3. Some of the most infamous bike-truck collisions have been caused by bad design, such as coffin corner bike lanes. One cannot ask truck drivers to have eyes in the backs of their heads. Here, too, one wonders why we are putting band aids on a gunshot wound. We need better engineered solutions to remove the hazard rather than asking motorists to do unreasonable things in hazardous situations created by facility designers. If we put bike lanes where there are hazards, we need to engineer away the hazard (such as with traffic controls that immobilize conflict situations). Students of safety know that trying to ameliorate an unsafe situation with convoluted human controls is a lost cause.

    I would add that the NTSB should require bicycling-specific driver training in all 50 states, require periodic re-certification of motorists, lobby for universal grade school level bike-ed,  and go on record to eliminate the all-reflector CPSC requirement, which lulls cyclists into riding unsafely at night.

  • Joe R.

    Redesigning car doors to avoid dooring has other advantages. It allows cars to be parked closer together in parking lots. It avoids door dings. It also avoids someone getting their door knocked off by a passing vehicle.  If avoiding dooring was the sole redesign to redesign car doors then it wouldn’t make sense.

    I fully agree with what you wrote about engineering away hazard but don’t you see the contradiction in what you wrote? First, you wrote “Students of safety know that trying to ameliorate an unsafe situation with convoluted human controls is a lost cause.” I totally agree with that statement. But before this you wrote “If we put bike lanes where there are hazards, we need to engineer away the hazard (such as with traffic controls that immobilize conflict situations).”

    Traffic controls are just another form of convoluted human controls which don’t solve the underlying problems. Humans make mistakes, so whether through error or deliberately, traffic controls aren’t obeyed 100% of the time, even by motorists. Moreover, as a group, cyclists will never consistently stop for red lights, unless the cross traffic is so heavy they can’t proceed. A better way is to just physically separate bikes and cars via grade separation in places where there would otherwise be conflicts. Yes, it’s more costly, but it’s a failsafe solution, while the other solutions are bandaids. Moreover, grade-separated bike roads free of motor vehicles, stop signs, and traffic signals tend to much more attractive to cyclists of all abilities than any other design.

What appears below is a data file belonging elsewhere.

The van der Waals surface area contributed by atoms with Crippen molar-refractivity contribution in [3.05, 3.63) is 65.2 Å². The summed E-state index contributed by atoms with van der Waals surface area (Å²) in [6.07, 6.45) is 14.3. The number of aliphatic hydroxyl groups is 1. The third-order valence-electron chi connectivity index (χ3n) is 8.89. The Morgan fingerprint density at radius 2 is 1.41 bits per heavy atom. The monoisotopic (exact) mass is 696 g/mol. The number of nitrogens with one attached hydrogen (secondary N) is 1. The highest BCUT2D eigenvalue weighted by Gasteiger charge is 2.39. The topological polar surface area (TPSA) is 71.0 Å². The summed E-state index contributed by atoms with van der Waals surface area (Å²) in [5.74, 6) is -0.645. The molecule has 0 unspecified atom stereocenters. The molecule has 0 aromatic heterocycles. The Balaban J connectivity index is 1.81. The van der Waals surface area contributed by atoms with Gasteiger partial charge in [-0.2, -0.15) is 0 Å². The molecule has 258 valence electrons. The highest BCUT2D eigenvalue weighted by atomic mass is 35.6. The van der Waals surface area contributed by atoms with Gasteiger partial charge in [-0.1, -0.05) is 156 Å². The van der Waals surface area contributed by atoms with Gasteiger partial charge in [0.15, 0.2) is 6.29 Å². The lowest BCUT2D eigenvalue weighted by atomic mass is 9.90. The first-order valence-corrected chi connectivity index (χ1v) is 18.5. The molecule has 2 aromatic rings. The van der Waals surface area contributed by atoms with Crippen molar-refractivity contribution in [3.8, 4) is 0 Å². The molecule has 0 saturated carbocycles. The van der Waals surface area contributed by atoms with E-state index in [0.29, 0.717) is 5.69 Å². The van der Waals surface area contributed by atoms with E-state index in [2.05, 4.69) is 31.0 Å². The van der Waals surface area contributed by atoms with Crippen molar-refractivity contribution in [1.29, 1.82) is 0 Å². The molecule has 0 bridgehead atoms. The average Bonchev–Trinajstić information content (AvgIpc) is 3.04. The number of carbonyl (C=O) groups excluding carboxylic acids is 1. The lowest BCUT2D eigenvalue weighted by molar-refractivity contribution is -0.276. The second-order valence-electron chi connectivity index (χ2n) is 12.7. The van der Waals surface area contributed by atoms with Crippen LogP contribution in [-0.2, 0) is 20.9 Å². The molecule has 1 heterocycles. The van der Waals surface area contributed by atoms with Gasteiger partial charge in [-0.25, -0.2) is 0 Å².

•  In some of the cases, there are no efforts to control the conflicts presented by “coffin corner” bike lanes. My biggest beef is saying “well, just design motorists with eyes in the backs of their heads.”

     I would not stripe a bike facility into a coffin corner, period.  What I meant by controls were things like controlled right and left turn traffic light cycles or separate bicycle green cycles.  Of course that requires compliance, which is not compulsory in our traffic culture.

    Separated facilities seem to be the panacea. How do you separate facilities in a traffic grid? If facilities intersect, then you are separated, to paraphrase John Schubert, until the point of impact. A recent bike fatal in Montreal occured on a separated facility at an intersection. I think better designed infrastructure is a must, but so is bicyclist education.

  • Well, I would argue that this (your lede) isn’t the issue exactly.  FHWA publishes two fabulous printed and online “countermeasure identification and selection systems” for improving pedestrian and bike safety in response to specific types of accidents, called PEDSAFE and BIKESAFE.

    These are incredible resources.

    The problem is that at the local level most police departments (did you know that all police departments collect traffic crash data) don’t work with local DPW/DOT and Office of Planning personnel to systematically evaluate each crash and propose and implement improvements based on the analysis and the integration of PEDSAFE and BIKESAFE protocols into it.

    FWIW, when I wrote the bike and ped access plan for Western Baltimore County, Maryland, creating such an analysis system and program was one of the recommendations.

    2.  Although the biggest thing NTSB and CPSC could do would be to require the integration of front and rear lights into bikes, at least for city bikes (hybrid, cruisers, and others) not necessarily for racing and mountain bikes, and the possible integration of right and left turn signals into the rear light.

    But bike shops make a goodly amount of money selling accessories, so they aren’t into this as a requirement.

  •  THe other thing is that the National Highway Traffic Safety Administration pumps a lot of money to each state for traffic safety.  I would argue that a lot of the advertising programs the various jurisdictions create aren’t very good, although some are excellent.